Noah Witke — the very talented Staples Players actor who thrilled audiences as Romeo in “Romeo and Juliet,” and starred in other productions including “The Laramie Project,” “The Diary of Anne Frank” and “Twelve Angry Men” — died yesterday.
Noah Witke and Brittany Uomoleale, star-crossed lovers in “Romeo and Juliet.” (Photo/Kerry Long)
A member of Staples High School’s Class of 2009, the Juilliard graduate was 25 years old. He was working with a theater company at the time of his death.
According to the New York Daily News, Noah was intoxicated when he fell off the roof of his 5-story Harlem apartment building at 5:10 a.m.
Noah Witke (Photo/Kerry Long)
Staples Players director David Roth said, “(Co-director) Kerry Long and I were very close to him. Noah was not only a really good actor — he was also a kind, gentle spirit.
“He was so thoughtful of other people. He was a teaching assistant in Theatre I for 2 years, and was so great with one of our special needs kids. He partnered with him in a scene, one-on-one.
“Noah would have been a really good acting teacher. We are devastated by his loss.”
Funeral arrangements are incomplete.
Noah Witke in one of several ensemble roles in “The Laramie Project.” (Photo/Kerry Long)
In Westport, the name “Hanulik” is well known, and much revered. John Hanulik — who died in 2005, at 71 — taught singing, band, orchestra and music theory to thousands of elementary, junior and senior high school students, for nearly 40 years.
In Los Angeles, “Hanulik” belongs to Christopher. Principal bassist with the Los Angeles Philharmonic, he brings his father’s lessons — and his own inherited passion — to an international audience.
The Los Angeles Times recently profiled 4 members of the orchestra, in words and video. Hanulik had a leading role in the story, called “Tales of Obsession and Perfection.”
Christopher Hanulik (Photo/Los Angeles Times)
Hanulik — himself a Staples grad — and his fellow musicians are “at once perfectionists and realists,” the Times says, “chasing mathematical structures into beauty.”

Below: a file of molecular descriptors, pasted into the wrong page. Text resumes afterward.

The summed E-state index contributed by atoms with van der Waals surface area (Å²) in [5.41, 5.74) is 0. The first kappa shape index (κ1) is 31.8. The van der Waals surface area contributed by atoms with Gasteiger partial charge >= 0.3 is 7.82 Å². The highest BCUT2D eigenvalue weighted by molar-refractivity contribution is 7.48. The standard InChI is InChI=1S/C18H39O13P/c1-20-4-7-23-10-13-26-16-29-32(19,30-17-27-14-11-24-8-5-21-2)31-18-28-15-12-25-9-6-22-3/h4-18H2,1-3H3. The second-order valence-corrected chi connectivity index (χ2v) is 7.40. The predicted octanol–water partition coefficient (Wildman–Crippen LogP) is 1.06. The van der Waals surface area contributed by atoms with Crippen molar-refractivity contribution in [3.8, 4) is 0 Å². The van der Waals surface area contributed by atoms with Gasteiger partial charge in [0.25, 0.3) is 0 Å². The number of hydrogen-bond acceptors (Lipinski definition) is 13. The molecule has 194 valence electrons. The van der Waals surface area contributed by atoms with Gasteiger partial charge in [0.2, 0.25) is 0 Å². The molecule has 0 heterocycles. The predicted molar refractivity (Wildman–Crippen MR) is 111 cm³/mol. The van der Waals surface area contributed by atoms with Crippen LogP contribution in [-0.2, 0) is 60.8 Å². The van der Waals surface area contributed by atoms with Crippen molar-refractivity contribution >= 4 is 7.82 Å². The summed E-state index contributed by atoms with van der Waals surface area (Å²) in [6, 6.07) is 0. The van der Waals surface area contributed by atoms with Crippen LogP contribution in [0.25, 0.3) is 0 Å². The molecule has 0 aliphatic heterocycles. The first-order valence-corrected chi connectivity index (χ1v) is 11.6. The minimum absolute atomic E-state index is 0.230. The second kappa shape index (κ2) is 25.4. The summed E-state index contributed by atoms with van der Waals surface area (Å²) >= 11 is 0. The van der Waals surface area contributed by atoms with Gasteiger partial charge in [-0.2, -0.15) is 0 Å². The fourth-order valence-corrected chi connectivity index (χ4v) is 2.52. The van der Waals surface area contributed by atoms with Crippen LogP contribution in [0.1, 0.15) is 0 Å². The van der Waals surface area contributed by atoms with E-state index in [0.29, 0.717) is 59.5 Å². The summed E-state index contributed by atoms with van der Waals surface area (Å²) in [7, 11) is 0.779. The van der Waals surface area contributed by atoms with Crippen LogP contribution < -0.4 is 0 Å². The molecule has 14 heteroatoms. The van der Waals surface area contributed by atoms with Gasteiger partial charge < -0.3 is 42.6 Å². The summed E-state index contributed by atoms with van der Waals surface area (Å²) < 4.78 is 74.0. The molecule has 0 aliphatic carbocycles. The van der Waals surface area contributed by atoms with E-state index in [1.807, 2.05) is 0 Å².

They are also well paid. Principal players earn much more than the base salary of $150,124 — plus overtime.
But getting onto the Los Angeles Philharmonic stage is “tougher than winning admission to Harvard.”
Hanulik earned his spot in 1984 — fresh out of Juilliard. “He has steady hands and a boyish mischievousness,” the Times reports. But “over the years Hanulik, 51, has come to rely on muscle memory.” He calls his 25-pound instrument “the beast,” and notes:
I’ve got to be working scales and arpeggios to keep in shape. The bass is a physical instrument. Your body won’t let you do things you once could. It’s like an athlete. You have to guard against overuse, stress on ligaments and tendinitis.
His Italian bass is 265 years old. It cost $30,000 in 1987 — and is now worth $250,000.
The job of his section, Hanulik says, is to “lay down a sound as plush as a carpet,” for the rest of the orchestra to float upon.
Christopher Hanulik (far right) and the Los Angeles Philharmonic. (Photo/Los Angeles Times)
In addition to his job with the Philharmonic — and their international tours — Hanulik teaches at UCLA, and privately. He’s also on the Aspen Music Festival faculty.
He worries about the future of classical music. It must venture in new directions — but not too far. Last year, the Seattle Symphony played with rapper Sir Mix-A-Lot.
“Do we really really need to be doing that?” Hanulik wonders. “How does that translate into coming to hear Beethoven’s Seventh?”
Meanwhile, back in Westport, a new generation of teachers — the successors to John Hanulik — does their best to inspire the next generation of Christopher Hanuliks.
(To see the video of Hanulik, click here. Hat tip: Dave Donovan)
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